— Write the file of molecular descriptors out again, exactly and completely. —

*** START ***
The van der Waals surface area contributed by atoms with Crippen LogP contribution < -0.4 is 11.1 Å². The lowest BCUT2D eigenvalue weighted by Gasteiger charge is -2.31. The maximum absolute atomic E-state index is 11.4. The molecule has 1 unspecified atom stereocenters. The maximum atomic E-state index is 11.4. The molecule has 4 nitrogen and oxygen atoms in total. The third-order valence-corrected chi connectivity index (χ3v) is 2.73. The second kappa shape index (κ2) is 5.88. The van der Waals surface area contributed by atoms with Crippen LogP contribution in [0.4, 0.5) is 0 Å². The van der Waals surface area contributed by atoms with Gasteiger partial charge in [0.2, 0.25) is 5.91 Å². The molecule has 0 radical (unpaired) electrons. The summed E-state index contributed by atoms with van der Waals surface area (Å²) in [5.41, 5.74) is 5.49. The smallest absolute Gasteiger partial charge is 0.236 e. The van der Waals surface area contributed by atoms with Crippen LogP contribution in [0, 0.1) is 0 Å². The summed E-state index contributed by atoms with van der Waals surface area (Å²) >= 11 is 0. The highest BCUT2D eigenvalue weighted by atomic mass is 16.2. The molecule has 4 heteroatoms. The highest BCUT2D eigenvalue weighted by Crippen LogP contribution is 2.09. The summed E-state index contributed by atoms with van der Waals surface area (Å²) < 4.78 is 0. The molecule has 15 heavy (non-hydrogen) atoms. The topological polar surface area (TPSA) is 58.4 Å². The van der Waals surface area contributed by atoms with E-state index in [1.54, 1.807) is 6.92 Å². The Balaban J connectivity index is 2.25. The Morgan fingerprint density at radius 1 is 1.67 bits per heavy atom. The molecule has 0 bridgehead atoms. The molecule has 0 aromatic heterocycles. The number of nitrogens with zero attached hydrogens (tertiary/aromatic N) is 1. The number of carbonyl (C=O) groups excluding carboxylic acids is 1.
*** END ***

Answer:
The van der Waals surface area contributed by atoms with Crippen LogP contribution < -0.4 is 11.1 Å². The lowest BCUT2D eigenvalue weighted by Gasteiger charge is -2.31. The maximum absolute atomic E-state index is 11.4. The molecule has 1 unspecified atom stereocenters. The maximum atomic E-state index is 11.4. The molecule has 4 nitrogen and oxygen atoms in total. The third-order valence-corrected chi connectivity index (χ3v) is 2.73. The second kappa shape index (κ2) is 5.88. The van der Waals surface area contributed by atoms with Crippen LogP contribution in [0.4, 0.5) is 0 Å². The van der Waals surface area contributed by atoms with Gasteiger partial charge in [0.2, 0.25) is 5.91 Å². The molecule has 0 radical (unpaired) electrons. The summed E-state index contributed by atoms with van der Waals surface area (Å²) in [5.41, 5.74) is 5.49. The smallest absolute Gasteiger partial charge is 0.236 e. The van der Waals surface area contributed by atoms with Crippen LogP contribution in [0, 0.1) is 0 Å². The summed E-state index contributed by atoms with van der Waals surface area (Å²) >= 11 is 0. The highest BCUT2D eigenvalue weighted by atomic mass is 16.2. The molecule has 4 heteroatoms. The highest BCUT2D eigenvalue weighted by Crippen LogP contribution is 2.09. The summed E-state index contributed by atoms with van der Waals surface area (Å²) < 4.78 is 0. The molecule has 15 heavy (non-hydrogen) atoms. The topological polar surface area (TPSA) is 58.4 Å². The van der Waals surface area contributed by atoms with E-state index in [1.54, 1.807) is 6.92 Å². The Balaban J connectivity index is 2.25. The Morgan fingerprint density at radius 1 is 1.67 bits per heavy atom. The molecule has 0 bridgehead atoms. The molecule has 0 aromatic heterocycles. The number of nitrogens with zero attached hydrogens (tertiary/aromatic N) is 1. The number of carbonyl (C=O) groups excluding carboxylic acids is 1.